serv-, -serve

(Latin: servare, to watch, to keep safe, to protect, to maintain; to preserve)

Don't confuse this serv-, -serve with another Latin serv- which means "servant" or "slave".

1. To see, watch, perceive, or notice: "He observed the passersby in the street."
2. To regard with attention; especially, so as to see or learn something: "I want you to observe her reaction to the judge's question."
3. To watch, view, or note for a scientific, official, or other special purpose: "She wanted to observe the eclipse of the moon."
preservable (adjective) (nor comparable)
Capable of being kept in a certain condition: The peaches were preservable because they could be canned and used at a later date.
preservation (s) (noun), preservations (pl)
1. The procedure or the measures taken to keep something of value intact, functioning and animate, and free from decay: The Lawson family always supported the preservation of the forests and state parks.
2. The activity of getting food ready for future use to avoid it spoiling: The preservation of food for the winter was important for Jane's family, so she made jams, canned peaches, and froze berries for enjoying later that year.
preserve (s) (noun), preserves (pl)
1. A confectionary preparation of fruit products cooked with sugar: There were many jars of preserves in the basement, but mainly more black current jelly than anything else!
2. A reservation, a natural protected area: The Rawsons loved to visit wildlife preserves or sanctuaries on their trips, especially those which protected many animals from hunters.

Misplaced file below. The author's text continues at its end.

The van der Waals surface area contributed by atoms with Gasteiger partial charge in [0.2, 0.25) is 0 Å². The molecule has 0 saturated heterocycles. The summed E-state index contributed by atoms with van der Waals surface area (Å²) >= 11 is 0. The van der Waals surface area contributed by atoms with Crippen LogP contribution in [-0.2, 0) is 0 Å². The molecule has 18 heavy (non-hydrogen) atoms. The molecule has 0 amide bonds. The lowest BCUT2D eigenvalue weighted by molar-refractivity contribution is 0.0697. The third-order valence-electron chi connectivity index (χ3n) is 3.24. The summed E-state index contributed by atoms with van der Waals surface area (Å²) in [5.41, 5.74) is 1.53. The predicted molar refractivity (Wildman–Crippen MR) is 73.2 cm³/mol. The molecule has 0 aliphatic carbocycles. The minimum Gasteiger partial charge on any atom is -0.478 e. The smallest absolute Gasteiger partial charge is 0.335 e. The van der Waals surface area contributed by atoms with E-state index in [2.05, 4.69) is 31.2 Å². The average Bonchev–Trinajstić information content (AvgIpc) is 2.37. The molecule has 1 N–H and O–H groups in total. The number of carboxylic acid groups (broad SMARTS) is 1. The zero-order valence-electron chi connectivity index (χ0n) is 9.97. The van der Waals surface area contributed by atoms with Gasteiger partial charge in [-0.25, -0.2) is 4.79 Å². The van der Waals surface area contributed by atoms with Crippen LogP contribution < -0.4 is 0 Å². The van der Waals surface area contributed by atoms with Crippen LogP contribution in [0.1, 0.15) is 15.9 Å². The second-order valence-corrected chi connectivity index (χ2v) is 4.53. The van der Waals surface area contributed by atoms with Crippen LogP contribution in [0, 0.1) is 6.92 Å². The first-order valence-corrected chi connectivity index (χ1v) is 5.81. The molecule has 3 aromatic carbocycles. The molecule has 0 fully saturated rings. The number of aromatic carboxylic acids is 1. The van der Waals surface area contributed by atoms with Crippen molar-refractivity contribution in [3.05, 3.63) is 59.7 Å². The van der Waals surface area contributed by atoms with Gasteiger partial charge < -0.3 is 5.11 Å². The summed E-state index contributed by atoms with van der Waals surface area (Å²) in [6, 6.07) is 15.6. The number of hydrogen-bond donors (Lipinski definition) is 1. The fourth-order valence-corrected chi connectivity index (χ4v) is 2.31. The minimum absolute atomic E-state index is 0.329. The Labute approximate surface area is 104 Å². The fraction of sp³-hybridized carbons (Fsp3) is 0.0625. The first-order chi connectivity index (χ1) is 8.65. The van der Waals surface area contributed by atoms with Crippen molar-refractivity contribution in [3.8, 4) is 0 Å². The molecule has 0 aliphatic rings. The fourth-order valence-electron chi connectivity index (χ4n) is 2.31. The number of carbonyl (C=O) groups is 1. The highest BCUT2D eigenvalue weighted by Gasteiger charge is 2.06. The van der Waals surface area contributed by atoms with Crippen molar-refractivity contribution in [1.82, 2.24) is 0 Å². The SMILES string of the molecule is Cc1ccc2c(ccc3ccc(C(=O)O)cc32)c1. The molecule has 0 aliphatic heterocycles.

3. A domaine that is especially set aside for someone: Women have entered the preserve of medicine which was formally dominated by men.
1. Something stored up, kept back, or relied upon, for future use or advantage; a store or stock; an extra quantity.
2. The amount of capital kept on hand by a banker, insurance company, etc., in order to meet ordinary or probable demands.
3. Kept or remaining unutilized; still available.
reserve, reserve
reserve (ri ZURV) (noun)
1. Descriptive of a lack of communication or a lack of volunteering information; characteristic of a person who is shy or who shows self-restraint: The witness had a steady reserve in the face of persistent questioning by the lawyer.
2. That which is set aside for later use: Aurora decided to keep the extra jar of strawberry jam in reserve for breakfast.

Nathan kept funds in reserve in the sugar bowl for emergency expenses.

3. Military forces that are not on active duty but that can be called upon in emergencies: Craig's nephew was an officer in the naval reserve and he was called upon to provide aid to ships during the severe storms at sea.
4. An area of a country that is set aside for a special purpose: The mountain goats lived in the reserve high in the mountains.
reserve (RI surv) (verb)
To arrange for something to be saved: Sean asked that the management reserve a table for him and his family near the window of the restaurant.

Karl will reserve his comments until after the budget for the condominium fund reserve has been approved.